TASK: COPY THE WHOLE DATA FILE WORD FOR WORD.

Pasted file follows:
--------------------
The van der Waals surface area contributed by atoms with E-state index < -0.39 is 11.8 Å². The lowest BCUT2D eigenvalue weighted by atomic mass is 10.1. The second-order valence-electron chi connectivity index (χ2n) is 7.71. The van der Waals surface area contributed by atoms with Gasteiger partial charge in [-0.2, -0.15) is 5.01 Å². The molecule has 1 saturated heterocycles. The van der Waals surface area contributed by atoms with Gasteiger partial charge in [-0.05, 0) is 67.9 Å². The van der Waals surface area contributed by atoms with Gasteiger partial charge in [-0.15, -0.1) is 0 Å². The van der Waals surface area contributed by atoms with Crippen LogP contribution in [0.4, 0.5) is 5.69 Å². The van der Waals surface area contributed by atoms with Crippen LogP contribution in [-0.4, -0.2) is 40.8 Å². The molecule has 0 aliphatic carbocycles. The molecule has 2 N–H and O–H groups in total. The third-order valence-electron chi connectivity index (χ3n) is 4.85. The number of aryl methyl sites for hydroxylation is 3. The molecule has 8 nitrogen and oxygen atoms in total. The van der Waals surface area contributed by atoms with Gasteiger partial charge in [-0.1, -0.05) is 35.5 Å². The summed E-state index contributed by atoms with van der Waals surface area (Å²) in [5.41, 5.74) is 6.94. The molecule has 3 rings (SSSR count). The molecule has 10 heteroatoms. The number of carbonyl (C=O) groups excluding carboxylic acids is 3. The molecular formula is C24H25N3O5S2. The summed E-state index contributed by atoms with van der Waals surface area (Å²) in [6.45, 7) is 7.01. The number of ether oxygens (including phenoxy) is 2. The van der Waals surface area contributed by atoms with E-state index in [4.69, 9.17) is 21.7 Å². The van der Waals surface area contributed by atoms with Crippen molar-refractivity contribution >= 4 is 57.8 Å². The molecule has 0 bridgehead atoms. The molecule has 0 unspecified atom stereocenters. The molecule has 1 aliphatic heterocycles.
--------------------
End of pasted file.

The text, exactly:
The van der Waals surface area contributed by atoms with E-state index < -0.39 is 11.8 Å². The lowest BCUT2D eigenvalue weighted by atomic mass is 10.1. The second-order valence-electron chi connectivity index (χ2n) is 7.71. The van der Waals surface area contributed by atoms with Gasteiger partial charge in [-0.2, -0.15) is 5.01 Å². The molecule has 1 saturated heterocycles. The van der Waals surface area contributed by atoms with Gasteiger partial charge in [-0.05, 0) is 67.9 Å². The van der Waals surface area contributed by atoms with Gasteiger partial charge in [-0.15, -0.1) is 0 Å². The van der Waals surface area contributed by atoms with Crippen LogP contribution in [0.4, 0.5) is 5.69 Å². The van der Waals surface area contributed by atoms with Crippen LogP contribution in [-0.4, -0.2) is 40.8 Å². The molecule has 0 aliphatic carbocycles. The molecule has 2 N–H and O–H groups in total. The third-order valence-electron chi connectivity index (χ3n) is 4.85. The number of aryl methyl sites for hydroxylation is 3. The molecule has 8 nitrogen and oxygen atoms in total. The van der Waals surface area contributed by atoms with Gasteiger partial charge in [-0.1, -0.05) is 35.5 Å². The summed E-state index contributed by atoms with van der Waals surface area (Å²) in [5.41, 5.74) is 6.94. The molecule has 3 rings (SSSR count). The molecule has 10 heteroatoms. The number of carbonyl (C=O) groups excluding carboxylic acids is 3. The molecular formula is C24H25N3O5S2. The summed E-state index contributed by atoms with van der Waals surface area (Å²) in [6.45, 7) is 7.01. The number of ether oxygens (including phenoxy) is 2. The van der Waals surface area contributed by atoms with E-state index in [4.69, 9.17) is 21.7 Å². The van der Waals surface area contributed by atoms with Crippen molar-refractivity contribution >= 4 is 57.8 Å². The molecule has 0 bridgehead atoms. The molecule has 0 unspecified atom stereocenters. The molecule has 1 aliphatic heterocycles.